Genesis 12:1
Now the LORD had said unto Abram, Get thee out of thy country, and from thy kindred, and from thy father's house, unto a land that I will shew thee:
Jump to: BarnesBensonBICalvinCambridgeClarkeDarbyEllicottExpositor'sExp DctGaebeleinGSBGillGrayGuzikHaydockHastingsHomileticsJFBKDKingLangeMacLarenMHCMHCWParkerPoolePulpitSermonSCOTTBWESTSK

(1) Now the Lord had said unto Abram.—Heb., And Jehovah said unto Abram. There is no new beginning; but having briefly sketched the family from which Abram sprang, and indicated that he had inherited from them the right of primogeniture, the narrative next proceeds to the primary purpose of the Tôldóth Terah, which is to show how in Abram Jehovah prepared for the fulfilment, through Israel, of the prote-vangelium contained in the promise made to Eve at the fall (Genesis 3:15). The rendering “had said” was doubtless adopted because of St. Stephen’s words (Acts 7:2); but it is the manner of the Biblical narrative to revert to the original starting point.

Thy country.—A proof that Abram and his father were no new settlers at Ur, but that the race of Shem had at this time long held sway there, as is now known to have been the case.

Thy kindred.—This rendering is supported by Genesis 43:7; but it more probably means thy birthplace. It is the word translated “nativity” in Genesis 11:28. where its meaning is settled by the prefixed “land;” and the sense is probably the same here. If so, the command certainly came to Abram at Ur, though most of the versions suppose that it happened at Haran.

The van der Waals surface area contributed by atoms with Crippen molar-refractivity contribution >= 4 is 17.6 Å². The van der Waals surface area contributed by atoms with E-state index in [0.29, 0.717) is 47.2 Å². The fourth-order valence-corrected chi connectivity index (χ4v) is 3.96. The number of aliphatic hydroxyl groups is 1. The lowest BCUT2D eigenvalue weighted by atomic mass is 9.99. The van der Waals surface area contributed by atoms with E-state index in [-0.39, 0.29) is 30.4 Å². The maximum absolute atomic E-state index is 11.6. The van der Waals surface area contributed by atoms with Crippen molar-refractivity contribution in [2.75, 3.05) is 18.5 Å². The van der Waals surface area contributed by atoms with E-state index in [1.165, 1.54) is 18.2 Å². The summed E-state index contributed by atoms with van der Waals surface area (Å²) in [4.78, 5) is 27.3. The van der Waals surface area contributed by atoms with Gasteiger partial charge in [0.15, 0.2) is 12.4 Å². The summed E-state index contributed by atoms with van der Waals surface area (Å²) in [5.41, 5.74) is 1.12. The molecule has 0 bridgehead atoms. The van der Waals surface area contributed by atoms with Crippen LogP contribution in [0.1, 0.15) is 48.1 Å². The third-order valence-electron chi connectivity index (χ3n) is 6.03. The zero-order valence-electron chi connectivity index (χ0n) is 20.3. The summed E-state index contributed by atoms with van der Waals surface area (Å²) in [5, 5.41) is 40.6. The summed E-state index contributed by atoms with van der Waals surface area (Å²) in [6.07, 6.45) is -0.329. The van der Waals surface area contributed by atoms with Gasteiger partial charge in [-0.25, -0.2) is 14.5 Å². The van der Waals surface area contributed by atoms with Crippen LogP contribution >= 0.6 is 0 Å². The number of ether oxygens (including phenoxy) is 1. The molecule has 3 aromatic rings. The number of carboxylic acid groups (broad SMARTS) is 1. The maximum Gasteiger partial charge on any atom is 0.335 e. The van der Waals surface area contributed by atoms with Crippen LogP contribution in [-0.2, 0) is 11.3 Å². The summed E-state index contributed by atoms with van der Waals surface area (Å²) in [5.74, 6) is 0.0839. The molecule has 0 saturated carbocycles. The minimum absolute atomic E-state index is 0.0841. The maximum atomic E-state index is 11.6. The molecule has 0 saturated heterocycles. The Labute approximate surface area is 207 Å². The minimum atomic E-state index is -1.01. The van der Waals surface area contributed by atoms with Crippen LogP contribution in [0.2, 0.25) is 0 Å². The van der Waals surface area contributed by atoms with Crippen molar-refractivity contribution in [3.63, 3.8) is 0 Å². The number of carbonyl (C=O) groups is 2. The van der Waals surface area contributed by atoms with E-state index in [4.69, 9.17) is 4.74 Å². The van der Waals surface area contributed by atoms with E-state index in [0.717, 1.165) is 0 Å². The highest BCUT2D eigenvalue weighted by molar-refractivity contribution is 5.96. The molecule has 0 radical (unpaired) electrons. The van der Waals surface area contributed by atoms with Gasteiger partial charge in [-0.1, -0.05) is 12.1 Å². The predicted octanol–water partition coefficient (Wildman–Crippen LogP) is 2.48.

A land that I will shew thee.—In Genesis 11:31 it is expressly said that the land was Canaan, but possibly this knowledge was concealed from the patriarch himself for a time, and neither he nor Terah knew on leaving Ur what their final destination would be.



Genesis 12:1 - Genesis 12:9


We stand here at the well-head of a great river-a narrow channel, across which a child can step, but which is to open out a broad bosom that will reflect the sky and refresh continents. The call of Abram is the most important event in the Old Testament, but it is also an eminent example of individual faith. For both reasons he is called ‘the Father of the Faithful.’ We look at the incident here mainly from the latter point of view. It falls into three parts.